We were sitting around the table eating pizza and enjoying some family time. At some point in the conversation Kelli asked the kids, “So what do you want to be when you grow up?” If there is such a thing as The Book of Questions Most Often Asked of Kids, undoubtedly this question would be somewhere near the beginning of the book. What parent at one time or another hasn’t asked their child that question. Proverbs 22:6 tells us to “Train up a child in the way he should go…”, which in part is instructing parents to figure out what way your child should go. What are they good at? What do they like to do? What natural gifts and talents do they possess? A good parent is constantly observing and considering these questions; maybe not always on a conscious level, but at the very least somewhere underneath the surface we wonder! Which of course leads us to ask the question, “What do you want to be when you grow up?” Another way of asking that might be, “What way do think you should go, so I can train you up in that way!”
What answers do we hope for when we ask our kids “the question”? For most, if we’re being honest, at least a part of us desires our child to say doctor or lawyer, or maybe fire fighter or policeman, or even pastor or missionary. Part of the journey as parents is the uncovering of that future God has for our kids. Lately though I’ve heard young people give an answer similar to my two youngest that day around the dinner table. An answer that concerns me. And what did my sons say they were going to be when they grew up? “I’m going to play in the NFL,” was their answer. I’m sure it has something to do with the inordinate amount of money we spend as a country on athletics. Of course it also is influenced by the amount of media and hero worship today’s professional athlete receives. There is nothing wrong with wanting to be a pro football player. I know athletes always want to be the best. This is different. I’m concerned because more and more, young people (and sadly some of their parents) are making plans that count on becoming a professional athlete. Even if they’ve conceded the NFL as a long shot, many are banking on paying for their college with an athletic scholarship.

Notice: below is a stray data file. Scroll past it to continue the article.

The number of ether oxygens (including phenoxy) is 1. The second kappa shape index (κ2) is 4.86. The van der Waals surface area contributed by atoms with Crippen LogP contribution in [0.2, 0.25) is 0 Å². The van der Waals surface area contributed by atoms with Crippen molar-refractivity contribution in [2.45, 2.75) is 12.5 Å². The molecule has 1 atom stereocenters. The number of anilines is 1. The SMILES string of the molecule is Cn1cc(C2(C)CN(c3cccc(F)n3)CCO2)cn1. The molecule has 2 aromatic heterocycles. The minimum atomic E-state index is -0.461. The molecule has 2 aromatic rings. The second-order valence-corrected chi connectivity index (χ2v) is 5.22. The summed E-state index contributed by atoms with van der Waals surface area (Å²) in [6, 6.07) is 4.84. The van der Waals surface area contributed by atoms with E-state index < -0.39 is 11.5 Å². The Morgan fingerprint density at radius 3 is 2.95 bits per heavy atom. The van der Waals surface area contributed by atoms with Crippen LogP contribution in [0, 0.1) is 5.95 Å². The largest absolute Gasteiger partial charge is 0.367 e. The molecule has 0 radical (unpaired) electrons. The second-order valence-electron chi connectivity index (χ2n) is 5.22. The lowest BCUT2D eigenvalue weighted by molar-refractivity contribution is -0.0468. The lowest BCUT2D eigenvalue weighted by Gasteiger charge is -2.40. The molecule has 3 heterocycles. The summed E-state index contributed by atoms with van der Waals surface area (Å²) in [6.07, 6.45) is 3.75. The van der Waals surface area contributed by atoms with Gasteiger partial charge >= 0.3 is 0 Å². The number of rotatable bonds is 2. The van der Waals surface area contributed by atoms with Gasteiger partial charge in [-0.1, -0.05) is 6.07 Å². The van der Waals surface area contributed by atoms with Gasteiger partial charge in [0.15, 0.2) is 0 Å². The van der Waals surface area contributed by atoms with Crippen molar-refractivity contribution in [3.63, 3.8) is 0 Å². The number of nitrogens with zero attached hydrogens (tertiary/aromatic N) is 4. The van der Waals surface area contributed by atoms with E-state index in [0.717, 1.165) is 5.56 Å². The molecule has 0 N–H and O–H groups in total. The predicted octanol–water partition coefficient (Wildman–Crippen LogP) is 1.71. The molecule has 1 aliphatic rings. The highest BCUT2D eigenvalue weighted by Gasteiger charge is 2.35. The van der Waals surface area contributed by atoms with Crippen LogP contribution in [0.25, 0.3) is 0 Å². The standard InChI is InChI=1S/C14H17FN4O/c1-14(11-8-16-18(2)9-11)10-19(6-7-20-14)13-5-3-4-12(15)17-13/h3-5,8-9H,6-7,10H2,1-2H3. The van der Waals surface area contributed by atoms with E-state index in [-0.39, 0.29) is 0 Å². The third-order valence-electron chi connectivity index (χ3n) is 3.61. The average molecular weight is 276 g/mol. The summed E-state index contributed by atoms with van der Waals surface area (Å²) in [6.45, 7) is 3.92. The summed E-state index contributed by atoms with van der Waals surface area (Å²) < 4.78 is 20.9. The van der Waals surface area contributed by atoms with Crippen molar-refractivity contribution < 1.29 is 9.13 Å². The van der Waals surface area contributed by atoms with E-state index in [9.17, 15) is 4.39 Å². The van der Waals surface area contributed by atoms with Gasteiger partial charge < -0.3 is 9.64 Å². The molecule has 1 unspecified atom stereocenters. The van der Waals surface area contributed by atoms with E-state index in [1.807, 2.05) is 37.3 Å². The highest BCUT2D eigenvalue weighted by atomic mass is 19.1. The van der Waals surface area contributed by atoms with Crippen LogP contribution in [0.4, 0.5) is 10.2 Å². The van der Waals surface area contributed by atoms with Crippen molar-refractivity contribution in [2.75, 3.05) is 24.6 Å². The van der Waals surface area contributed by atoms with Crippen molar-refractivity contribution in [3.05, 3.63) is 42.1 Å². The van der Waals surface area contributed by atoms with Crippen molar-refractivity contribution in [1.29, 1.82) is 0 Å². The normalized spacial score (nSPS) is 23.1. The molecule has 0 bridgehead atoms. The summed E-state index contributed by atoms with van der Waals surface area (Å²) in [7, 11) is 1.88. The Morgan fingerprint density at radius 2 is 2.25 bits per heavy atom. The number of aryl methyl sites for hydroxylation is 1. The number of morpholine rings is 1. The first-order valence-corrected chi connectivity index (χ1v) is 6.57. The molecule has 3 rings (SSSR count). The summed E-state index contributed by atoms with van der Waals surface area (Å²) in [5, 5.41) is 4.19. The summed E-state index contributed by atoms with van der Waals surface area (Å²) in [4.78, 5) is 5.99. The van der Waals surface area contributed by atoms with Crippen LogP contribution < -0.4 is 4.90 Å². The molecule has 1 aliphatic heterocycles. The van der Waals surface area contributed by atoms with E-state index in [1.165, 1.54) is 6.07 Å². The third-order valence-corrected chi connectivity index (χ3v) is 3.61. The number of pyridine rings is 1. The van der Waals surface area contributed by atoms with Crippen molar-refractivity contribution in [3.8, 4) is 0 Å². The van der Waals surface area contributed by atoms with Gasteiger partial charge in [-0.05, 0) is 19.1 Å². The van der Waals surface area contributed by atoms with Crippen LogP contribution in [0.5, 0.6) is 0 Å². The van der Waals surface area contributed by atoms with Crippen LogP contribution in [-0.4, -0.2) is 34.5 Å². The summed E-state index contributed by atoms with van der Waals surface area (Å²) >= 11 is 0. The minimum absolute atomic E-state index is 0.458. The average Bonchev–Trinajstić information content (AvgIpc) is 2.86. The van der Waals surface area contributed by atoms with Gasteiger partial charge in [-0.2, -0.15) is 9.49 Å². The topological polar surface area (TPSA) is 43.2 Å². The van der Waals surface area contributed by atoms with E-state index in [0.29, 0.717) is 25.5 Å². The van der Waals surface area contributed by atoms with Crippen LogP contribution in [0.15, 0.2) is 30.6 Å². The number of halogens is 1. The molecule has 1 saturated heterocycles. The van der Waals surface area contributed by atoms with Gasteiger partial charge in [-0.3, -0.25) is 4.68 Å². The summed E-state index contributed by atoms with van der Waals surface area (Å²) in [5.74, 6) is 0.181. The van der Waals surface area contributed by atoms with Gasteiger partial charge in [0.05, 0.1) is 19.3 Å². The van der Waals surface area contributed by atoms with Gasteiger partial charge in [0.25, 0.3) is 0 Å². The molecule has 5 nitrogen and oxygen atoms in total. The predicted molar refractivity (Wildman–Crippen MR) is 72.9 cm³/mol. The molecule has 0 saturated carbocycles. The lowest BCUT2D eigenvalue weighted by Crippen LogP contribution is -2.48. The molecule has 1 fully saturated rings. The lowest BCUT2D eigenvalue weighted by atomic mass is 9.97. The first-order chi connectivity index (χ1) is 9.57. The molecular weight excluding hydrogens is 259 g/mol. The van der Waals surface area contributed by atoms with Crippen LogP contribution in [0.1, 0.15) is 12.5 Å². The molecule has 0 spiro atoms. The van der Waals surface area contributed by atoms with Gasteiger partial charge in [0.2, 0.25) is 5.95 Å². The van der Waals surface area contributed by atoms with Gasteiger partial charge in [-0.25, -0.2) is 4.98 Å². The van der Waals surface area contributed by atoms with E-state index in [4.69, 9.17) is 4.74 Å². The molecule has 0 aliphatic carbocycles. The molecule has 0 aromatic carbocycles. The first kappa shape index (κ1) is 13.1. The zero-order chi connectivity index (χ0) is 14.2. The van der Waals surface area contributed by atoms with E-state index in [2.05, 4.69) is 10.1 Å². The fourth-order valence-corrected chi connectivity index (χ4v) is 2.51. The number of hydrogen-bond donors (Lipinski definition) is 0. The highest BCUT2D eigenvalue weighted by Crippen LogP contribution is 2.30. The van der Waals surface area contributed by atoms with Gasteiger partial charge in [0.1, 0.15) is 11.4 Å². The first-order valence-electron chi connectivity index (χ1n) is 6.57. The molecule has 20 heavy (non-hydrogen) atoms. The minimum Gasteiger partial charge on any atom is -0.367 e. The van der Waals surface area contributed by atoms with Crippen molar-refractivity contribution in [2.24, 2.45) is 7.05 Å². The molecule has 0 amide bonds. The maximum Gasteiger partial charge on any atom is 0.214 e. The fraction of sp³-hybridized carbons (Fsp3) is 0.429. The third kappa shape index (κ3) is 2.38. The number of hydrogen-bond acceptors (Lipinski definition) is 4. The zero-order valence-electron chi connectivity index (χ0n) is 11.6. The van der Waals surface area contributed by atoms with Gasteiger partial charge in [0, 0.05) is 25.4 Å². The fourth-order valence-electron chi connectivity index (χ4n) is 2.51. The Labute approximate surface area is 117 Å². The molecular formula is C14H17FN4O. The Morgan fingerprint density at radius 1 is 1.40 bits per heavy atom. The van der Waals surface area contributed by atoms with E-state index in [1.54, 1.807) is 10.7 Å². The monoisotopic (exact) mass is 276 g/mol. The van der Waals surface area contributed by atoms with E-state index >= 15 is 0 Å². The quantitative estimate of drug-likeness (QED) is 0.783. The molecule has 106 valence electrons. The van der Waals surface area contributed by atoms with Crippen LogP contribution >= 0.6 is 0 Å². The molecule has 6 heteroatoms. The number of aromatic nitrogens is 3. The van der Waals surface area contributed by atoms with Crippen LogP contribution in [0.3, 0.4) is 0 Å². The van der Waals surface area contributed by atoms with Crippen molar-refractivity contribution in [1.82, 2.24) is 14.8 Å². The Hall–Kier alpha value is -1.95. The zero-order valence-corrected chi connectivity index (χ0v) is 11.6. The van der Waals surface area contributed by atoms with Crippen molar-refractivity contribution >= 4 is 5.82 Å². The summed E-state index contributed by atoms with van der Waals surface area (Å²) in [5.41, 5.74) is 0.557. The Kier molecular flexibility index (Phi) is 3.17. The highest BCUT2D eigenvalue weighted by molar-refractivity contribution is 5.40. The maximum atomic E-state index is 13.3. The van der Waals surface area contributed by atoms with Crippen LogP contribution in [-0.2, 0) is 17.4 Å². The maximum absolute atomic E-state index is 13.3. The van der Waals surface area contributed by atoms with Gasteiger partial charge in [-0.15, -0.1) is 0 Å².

At the time of this writing, the Seattle Seahawks just signed running back Marshawn Lynch to a contract which pays him, among other things, $12 million in 2015! That’s a lot of money! No wonder young boys dream of one day getting paid crazy amounts of money to, as my wife says, carry around a funny shaped ball. But what are the chances my boys will one day become obscenely wealthy by signing their name to a contract? As my sons shared their future plans I knew the stark reality of what they were saying. After all, my two oldest sons have both been starters on NCAA Division 1 football teams in the PAC 12. Speaking of the NCAA, one author in an article put out by Forbes estimates the value of a division 1 football scholarship in excess of $2 million dollars. I’ve always had a sense for how skewed the chances are. But I was curious, what is the actual probability of a young boy playing college football and one day playing in the National Football League.
There are no exact numbers available, but the NCAA has done some estimates. Unfortunately their calculations don’t include youth football but start with high school athletes. You can see the graph for yourself. While these are only estimations, they are based on the best information available to the NCAA. The bottom line is this, for every 10,000 high school senior boys playing interscholastic football, only 8 will eventually be drafted by an NFL team – a 0.08 percent chance! I never want to tell a kid he can’t achieve his dreams. If a young man wants to set a goal of playing in the NFL, then knock yourself out. My concern is when plans of playing in the NFL (or becoming a Rap star or an actor) become a rationale for not working hard on more traditional options. As parents, if our kids love athletics, we must help them live in the tension of competing hard to be the best they can be while continuing to guide them in the “way they should go.”
Have any of your kids expressed a dream to be a professional athlete (or Rap star or actor)? How have you handled that?